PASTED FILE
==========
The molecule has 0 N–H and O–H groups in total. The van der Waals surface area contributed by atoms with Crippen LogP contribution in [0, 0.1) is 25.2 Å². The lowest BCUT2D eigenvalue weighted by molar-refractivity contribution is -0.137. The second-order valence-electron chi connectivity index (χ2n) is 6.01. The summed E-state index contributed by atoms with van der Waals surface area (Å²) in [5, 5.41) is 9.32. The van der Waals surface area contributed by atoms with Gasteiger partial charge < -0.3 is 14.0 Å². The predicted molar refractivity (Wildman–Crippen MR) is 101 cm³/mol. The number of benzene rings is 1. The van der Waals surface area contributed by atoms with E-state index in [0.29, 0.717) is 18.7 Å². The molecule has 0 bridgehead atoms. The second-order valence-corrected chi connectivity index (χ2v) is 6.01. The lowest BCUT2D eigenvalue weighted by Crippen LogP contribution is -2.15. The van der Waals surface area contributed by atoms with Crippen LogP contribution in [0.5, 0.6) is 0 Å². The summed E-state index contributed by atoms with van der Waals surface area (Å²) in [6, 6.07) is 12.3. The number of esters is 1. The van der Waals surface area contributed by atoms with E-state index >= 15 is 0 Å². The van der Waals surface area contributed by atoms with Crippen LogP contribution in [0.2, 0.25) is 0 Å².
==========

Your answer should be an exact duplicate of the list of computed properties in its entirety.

The molecule has 0 N–H and O–H groups in total. The van der Waals surface area contributed by atoms with Crippen LogP contribution in [0, 0.1) is 25.2 Å². The lowest BCUT2D eigenvalue weighted by molar-refractivity contribution is -0.137. The second-order valence-electron chi connectivity index (χ2n) is 6.01. The summed E-state index contributed by atoms with van der Waals surface area (Å²) in [5, 5.41) is 9.32. The van der Waals surface area contributed by atoms with Gasteiger partial charge < -0.3 is 14.0 Å². The predicted molar refractivity (Wildman–Crippen MR) is 101 cm³/mol. The number of benzene rings is 1. The van der Waals surface area contributed by atoms with E-state index in [0.29, 0.717) is 18.7 Å². The molecule has 0 bridgehead atoms. The second-order valence-corrected chi connectivity index (χ2v) is 6.01. The lowest BCUT2D eigenvalue weighted by Crippen LogP contribution is -2.15. The van der Waals surface area contributed by atoms with Crippen LogP contribution in [0.5, 0.6) is 0 Å². The summed E-state index contributed by atoms with van der Waals surface area (Å²) in [6, 6.07) is 12.3. The number of esters is 1. The van der Waals surface area contributed by atoms with E-state index >= 15 is 0 Å². The van der Waals surface area contributed by atoms with Crippen LogP contribution in [0.2, 0.25) is 0 Å².